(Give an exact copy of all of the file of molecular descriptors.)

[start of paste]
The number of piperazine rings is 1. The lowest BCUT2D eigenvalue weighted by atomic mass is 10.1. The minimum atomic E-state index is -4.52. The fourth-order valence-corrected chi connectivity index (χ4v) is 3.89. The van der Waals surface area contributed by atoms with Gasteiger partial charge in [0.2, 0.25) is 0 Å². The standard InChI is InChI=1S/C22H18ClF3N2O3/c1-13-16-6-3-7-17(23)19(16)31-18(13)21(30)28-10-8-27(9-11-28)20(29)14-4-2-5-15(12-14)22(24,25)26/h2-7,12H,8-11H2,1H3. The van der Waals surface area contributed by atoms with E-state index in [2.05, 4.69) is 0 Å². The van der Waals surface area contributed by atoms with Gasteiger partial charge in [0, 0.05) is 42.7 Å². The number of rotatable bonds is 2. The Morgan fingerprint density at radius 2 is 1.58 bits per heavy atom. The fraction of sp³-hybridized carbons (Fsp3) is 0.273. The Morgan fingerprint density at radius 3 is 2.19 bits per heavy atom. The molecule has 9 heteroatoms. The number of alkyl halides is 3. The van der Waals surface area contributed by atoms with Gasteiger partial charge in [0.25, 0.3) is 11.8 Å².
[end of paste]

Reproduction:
The number of piperazine rings is 1. The lowest BCUT2D eigenvalue weighted by atomic mass is 10.1. The minimum atomic E-state index is -4.52. The fourth-order valence-corrected chi connectivity index (χ4v) is 3.89. The van der Waals surface area contributed by atoms with Gasteiger partial charge in [0.2, 0.25) is 0 Å². The standard InChI is InChI=1S/C22H18ClF3N2O3/c1-13-16-6-3-7-17(23)19(16)31-18(13)21(30)28-10-8-27(9-11-28)20(29)14-4-2-5-15(12-14)22(24,25)26/h2-7,12H,8-11H2,1H3. The van der Waals surface area contributed by atoms with E-state index in [2.05, 4.69) is 0 Å². The van der Waals surface area contributed by atoms with Gasteiger partial charge in [0, 0.05) is 42.7 Å². The number of rotatable bonds is 2. The Morgan fingerprint density at radius 2 is 1.58 bits per heavy atom. The fraction of sp³-hybridized carbons (Fsp3) is 0.273. The Morgan fingerprint density at radius 3 is 2.19 bits per heavy atom. The molecule has 9 heteroatoms. The number of alkyl halides is 3. The van der Waals surface area contributed by atoms with Gasteiger partial charge in [0.25, 0.3) is 11.8 Å².